If I told you to imagine that you had just been diagnosed with terminal cancer and then asked you to write about your fictional life, your words would likely be dark, helpless and regretful. You might talk about the fear that you were feeling, either about leaving this world or the people that you would be leaving behind. Or, you might share your regrets about all of the things you wish you had done while you had the time.
For as long as I can remember, I have struggled with my own mortality. My fear of death – and the anxiety that came with it – was so strong when I was a teenager that I honestly thought it would drive me insane.
At times, my mind would spin out of control as I struggled with the concepts of time, death and consciousness. I would just sit there in my car, staring into space, as the world around me faded into darkness and my mind circled the void in ever tightening circles.
For most of human history, the concept of life after death was purely a religious matter. After all, materialists, who believed that every aspect of the human condition – from thought to emotions to categorical imperatives – could be explained by activity in the brain, had little reason to believe that the afterlife was even a logical possibility.
I still remember the first time that I asked my parents, “Do animals go to heaven?” I was 6-years-old and my cat, Snowy, had just been hit by the neighbor’s car. My family wasn’t overly religious, but, we still performed a quick burial service for our beloved pet. It was one of my first brushes with mortality and it had a profound impact on my young soul.
Fear is one of the most useful feelings that we possess. Its entire purpose is to keep us safe by helping us to avoid danger.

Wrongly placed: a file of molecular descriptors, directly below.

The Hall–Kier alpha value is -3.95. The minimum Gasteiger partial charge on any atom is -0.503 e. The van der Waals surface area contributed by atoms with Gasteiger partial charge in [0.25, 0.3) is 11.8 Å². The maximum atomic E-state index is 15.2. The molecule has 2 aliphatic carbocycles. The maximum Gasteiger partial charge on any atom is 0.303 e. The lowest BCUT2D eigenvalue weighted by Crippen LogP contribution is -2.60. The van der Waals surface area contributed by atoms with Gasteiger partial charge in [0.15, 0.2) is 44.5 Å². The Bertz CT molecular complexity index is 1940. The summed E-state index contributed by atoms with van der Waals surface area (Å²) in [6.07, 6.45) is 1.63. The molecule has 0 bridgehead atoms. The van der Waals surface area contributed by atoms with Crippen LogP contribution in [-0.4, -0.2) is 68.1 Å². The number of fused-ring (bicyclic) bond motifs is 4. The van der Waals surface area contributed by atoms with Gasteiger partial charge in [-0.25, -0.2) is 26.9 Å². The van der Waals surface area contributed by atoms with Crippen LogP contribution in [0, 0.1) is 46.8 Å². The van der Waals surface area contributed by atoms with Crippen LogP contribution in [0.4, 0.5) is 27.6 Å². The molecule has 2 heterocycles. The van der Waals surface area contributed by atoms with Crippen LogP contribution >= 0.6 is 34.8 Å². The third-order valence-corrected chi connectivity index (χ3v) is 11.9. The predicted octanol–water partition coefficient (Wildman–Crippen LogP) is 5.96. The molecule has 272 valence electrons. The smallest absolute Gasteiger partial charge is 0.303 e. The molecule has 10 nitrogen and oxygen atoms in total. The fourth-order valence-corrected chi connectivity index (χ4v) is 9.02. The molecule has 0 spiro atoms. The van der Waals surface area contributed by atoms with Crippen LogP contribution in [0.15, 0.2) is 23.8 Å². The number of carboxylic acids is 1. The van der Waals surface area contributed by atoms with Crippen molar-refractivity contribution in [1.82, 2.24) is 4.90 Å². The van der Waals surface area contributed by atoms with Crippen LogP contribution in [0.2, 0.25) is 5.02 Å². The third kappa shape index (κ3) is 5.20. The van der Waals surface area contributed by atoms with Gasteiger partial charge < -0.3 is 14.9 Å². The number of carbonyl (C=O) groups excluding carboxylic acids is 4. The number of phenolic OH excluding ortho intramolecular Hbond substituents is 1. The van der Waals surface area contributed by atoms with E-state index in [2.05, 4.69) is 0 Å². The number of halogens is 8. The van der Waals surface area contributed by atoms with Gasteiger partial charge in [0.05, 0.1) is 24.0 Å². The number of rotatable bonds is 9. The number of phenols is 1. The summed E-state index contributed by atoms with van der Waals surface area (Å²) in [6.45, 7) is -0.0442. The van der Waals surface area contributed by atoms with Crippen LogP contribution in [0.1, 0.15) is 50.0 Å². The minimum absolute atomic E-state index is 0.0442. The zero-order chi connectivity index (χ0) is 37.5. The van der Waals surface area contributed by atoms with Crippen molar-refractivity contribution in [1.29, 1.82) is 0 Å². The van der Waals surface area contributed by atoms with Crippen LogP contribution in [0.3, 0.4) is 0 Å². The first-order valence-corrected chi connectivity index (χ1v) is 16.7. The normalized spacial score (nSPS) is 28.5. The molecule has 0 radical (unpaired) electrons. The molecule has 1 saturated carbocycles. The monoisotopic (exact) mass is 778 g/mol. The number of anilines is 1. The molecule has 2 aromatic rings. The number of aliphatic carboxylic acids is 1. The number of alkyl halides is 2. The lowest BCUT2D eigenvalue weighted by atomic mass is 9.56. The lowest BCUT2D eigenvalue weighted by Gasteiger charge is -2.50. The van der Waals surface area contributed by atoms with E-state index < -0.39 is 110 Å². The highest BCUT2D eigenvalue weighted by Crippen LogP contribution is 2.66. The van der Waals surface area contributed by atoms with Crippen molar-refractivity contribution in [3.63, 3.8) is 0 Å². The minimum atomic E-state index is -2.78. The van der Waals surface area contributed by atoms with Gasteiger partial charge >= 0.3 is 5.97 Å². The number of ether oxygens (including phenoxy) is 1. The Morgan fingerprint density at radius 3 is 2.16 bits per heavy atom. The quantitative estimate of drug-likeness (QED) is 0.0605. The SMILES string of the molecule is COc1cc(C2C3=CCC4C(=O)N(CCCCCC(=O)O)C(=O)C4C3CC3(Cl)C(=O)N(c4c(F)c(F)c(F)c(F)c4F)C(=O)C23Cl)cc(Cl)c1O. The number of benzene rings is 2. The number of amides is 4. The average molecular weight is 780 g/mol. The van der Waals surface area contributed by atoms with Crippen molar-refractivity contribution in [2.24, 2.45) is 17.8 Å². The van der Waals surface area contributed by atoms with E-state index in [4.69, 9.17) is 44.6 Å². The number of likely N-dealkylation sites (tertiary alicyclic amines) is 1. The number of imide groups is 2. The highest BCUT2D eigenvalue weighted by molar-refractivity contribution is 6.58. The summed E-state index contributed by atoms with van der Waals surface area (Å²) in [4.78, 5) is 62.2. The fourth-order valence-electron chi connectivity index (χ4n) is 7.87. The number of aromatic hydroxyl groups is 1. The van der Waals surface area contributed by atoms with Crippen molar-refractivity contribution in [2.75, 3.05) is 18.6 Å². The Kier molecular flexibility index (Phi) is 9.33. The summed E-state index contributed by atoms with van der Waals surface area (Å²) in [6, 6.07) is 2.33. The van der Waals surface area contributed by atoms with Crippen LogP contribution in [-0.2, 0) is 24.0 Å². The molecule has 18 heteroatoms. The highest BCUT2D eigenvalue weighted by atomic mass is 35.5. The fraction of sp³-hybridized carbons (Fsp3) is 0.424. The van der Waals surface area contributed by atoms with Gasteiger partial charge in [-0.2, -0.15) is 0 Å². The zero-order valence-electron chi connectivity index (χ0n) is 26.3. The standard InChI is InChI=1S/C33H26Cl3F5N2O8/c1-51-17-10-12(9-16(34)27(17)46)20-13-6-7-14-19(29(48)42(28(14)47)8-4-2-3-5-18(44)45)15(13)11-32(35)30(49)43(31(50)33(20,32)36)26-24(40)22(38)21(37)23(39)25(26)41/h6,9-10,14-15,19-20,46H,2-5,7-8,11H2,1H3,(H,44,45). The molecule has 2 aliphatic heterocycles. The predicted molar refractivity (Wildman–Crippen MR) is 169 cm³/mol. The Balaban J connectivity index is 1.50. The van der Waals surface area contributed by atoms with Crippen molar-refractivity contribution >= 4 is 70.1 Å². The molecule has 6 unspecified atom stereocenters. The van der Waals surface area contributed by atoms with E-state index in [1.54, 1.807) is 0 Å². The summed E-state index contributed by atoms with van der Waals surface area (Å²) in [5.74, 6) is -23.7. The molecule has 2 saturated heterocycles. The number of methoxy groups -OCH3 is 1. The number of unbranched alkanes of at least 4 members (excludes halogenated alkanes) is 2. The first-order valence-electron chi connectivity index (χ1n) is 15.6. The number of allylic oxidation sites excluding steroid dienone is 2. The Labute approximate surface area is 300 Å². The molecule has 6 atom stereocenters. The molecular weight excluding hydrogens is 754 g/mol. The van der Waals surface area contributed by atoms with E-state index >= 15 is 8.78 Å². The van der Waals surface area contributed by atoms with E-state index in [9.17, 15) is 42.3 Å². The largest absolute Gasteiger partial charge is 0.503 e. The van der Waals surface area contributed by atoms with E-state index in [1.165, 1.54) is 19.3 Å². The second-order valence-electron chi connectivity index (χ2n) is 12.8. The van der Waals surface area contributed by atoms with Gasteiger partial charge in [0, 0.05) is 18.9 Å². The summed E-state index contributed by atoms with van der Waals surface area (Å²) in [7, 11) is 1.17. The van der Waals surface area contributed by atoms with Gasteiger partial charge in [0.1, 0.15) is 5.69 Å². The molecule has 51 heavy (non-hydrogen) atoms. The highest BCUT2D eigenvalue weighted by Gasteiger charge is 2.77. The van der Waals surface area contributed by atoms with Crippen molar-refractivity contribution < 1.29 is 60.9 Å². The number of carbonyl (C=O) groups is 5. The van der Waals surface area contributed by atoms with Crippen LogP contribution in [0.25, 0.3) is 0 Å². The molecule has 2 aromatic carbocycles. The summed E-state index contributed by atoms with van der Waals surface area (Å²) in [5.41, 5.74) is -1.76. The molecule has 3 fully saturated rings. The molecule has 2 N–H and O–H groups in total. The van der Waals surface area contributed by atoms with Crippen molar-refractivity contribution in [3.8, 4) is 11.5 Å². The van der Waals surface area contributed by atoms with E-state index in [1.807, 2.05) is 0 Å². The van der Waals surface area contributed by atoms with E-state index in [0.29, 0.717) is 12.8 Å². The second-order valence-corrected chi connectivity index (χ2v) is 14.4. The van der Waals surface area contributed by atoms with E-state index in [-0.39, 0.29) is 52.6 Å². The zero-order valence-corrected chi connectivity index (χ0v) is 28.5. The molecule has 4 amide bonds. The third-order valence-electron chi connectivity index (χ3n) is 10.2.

For most of human history, our fears have related to direct threats to our lives – tigers hiding in bushes, poisonous plants and violent storms spring to mind. But, as civilization has developed, so too has the complexity with which we view the world. Our dreams and fears have become more abstract and our primitive brains have struggled to separate fact from fiction.
For many, death is like a dark shadow, lurking just over the next hill. These people feel its touch, even if they cannot see its presence. Ironically, the more we fear death, the more we forget to live.
In talking with the members of our community, I have learned that true peace comes from understanding our place in the world and this is impossible without accepting our own mortality.
From the beginning of time, people have wondered about the mysteries of the afterlife. Our religious traditions give us glimpses of what life after death might be like, but, the big questions are still a matter of debate. To dig into this important issue, I asked the members of our community to tell us their questions about the afterlife. Their responses were fascinating!
Near-death experiences (NDEs) are often held up as evidence that the afterlife exists. As the argument goes, the experiences that people describe in their near-death experiences are too powerful and vivid to be ignored. If people are able to form memories after they are dead then surely there must be an afterlife.
Even if you are confident that life after death exists, you probably still have plenty of questions about the afterlife. So, to understand your questions better, I recently asked our community to share their questions about the afterlife. Their responses were insightful and show the spectrum of questions that we all have somewhere in our hearts.
When researchers at the University of South Hampton in the UK published the results of their near-death experiences study, the Internet lit up with headlines like “Scientists prove life after death!”
But, the question is, what do these studies really show? Do reports of near-death experiences prove that the afterlife exists? Or, are we simply not defining “death” precisely enough?